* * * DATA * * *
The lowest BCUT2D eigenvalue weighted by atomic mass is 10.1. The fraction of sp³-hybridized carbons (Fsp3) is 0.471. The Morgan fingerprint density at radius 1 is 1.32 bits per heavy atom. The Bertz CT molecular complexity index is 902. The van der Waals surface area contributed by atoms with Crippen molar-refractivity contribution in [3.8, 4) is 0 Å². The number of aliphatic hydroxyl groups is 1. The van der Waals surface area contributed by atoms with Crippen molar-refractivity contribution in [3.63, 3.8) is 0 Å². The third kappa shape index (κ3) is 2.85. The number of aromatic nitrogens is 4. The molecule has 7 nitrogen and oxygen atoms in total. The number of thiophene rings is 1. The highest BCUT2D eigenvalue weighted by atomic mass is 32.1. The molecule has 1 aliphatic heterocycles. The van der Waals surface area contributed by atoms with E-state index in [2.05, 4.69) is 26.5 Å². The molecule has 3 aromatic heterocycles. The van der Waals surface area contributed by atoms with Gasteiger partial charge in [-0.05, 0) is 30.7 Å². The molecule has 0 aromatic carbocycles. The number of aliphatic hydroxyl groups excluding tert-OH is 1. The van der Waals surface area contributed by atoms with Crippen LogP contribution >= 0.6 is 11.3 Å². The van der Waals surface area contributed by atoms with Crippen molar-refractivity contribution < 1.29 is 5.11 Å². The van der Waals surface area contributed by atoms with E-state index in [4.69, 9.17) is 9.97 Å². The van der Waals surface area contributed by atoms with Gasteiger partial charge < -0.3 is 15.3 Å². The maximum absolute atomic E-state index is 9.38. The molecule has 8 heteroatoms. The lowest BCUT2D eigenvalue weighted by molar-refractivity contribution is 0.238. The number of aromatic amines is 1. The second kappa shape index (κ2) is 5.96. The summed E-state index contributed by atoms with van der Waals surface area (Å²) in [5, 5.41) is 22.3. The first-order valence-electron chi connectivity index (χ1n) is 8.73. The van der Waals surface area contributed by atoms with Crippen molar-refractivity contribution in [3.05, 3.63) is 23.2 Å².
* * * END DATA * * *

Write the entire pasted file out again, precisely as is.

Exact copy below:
The lowest BCUT2D eigenvalue weighted by atomic mass is 10.1. The fraction of sp³-hybridized carbons (Fsp3) is 0.471. The Morgan fingerprint density at radius 1 is 1.32 bits per heavy atom. The Bertz CT molecular complexity index is 902. The van der Waals surface area contributed by atoms with Crippen molar-refractivity contribution in [3.8, 4) is 0 Å². The number of aliphatic hydroxyl groups is 1. The van der Waals surface area contributed by atoms with Crippen molar-refractivity contribution in [3.63, 3.8) is 0 Å². The third kappa shape index (κ3) is 2.85. The number of aromatic nitrogens is 4. The molecule has 7 nitrogen and oxygen atoms in total. The number of thiophene rings is 1. The highest BCUT2D eigenvalue weighted by atomic mass is 32.1. The molecule has 1 aliphatic heterocycles. The van der Waals surface area contributed by atoms with E-state index in [2.05, 4.69) is 26.5 Å². The molecule has 3 aromatic heterocycles. The van der Waals surface area contributed by atoms with Gasteiger partial charge in [-0.05, 0) is 30.7 Å². The molecule has 0 aromatic carbocycles. The number of aliphatic hydroxyl groups excluding tert-OH is 1. The van der Waals surface area contributed by atoms with Crippen LogP contribution >= 0.6 is 11.3 Å². The van der Waals surface area contributed by atoms with Crippen molar-refractivity contribution < 1.29 is 5.11 Å². The van der Waals surface area contributed by atoms with E-state index in [4.69, 9.17) is 9.97 Å². The van der Waals surface area contributed by atoms with Gasteiger partial charge < -0.3 is 15.3 Å². The maximum absolute atomic E-state index is 9.38. The molecule has 8 heteroatoms. The lowest BCUT2D eigenvalue weighted by molar-refractivity contribution is 0.238. The number of aromatic amines is 1. The second kappa shape index (κ2) is 5.96. The summed E-state index contributed by atoms with van der Waals surface area (Å²) in [5, 5.41) is 22.3. The first-order valence-electron chi connectivity index (χ1n) is 8.73. The van der Waals surface area contributed by atoms with Crippen molar-refractivity contribution in [3.05, 3.63) is 23.2 Å².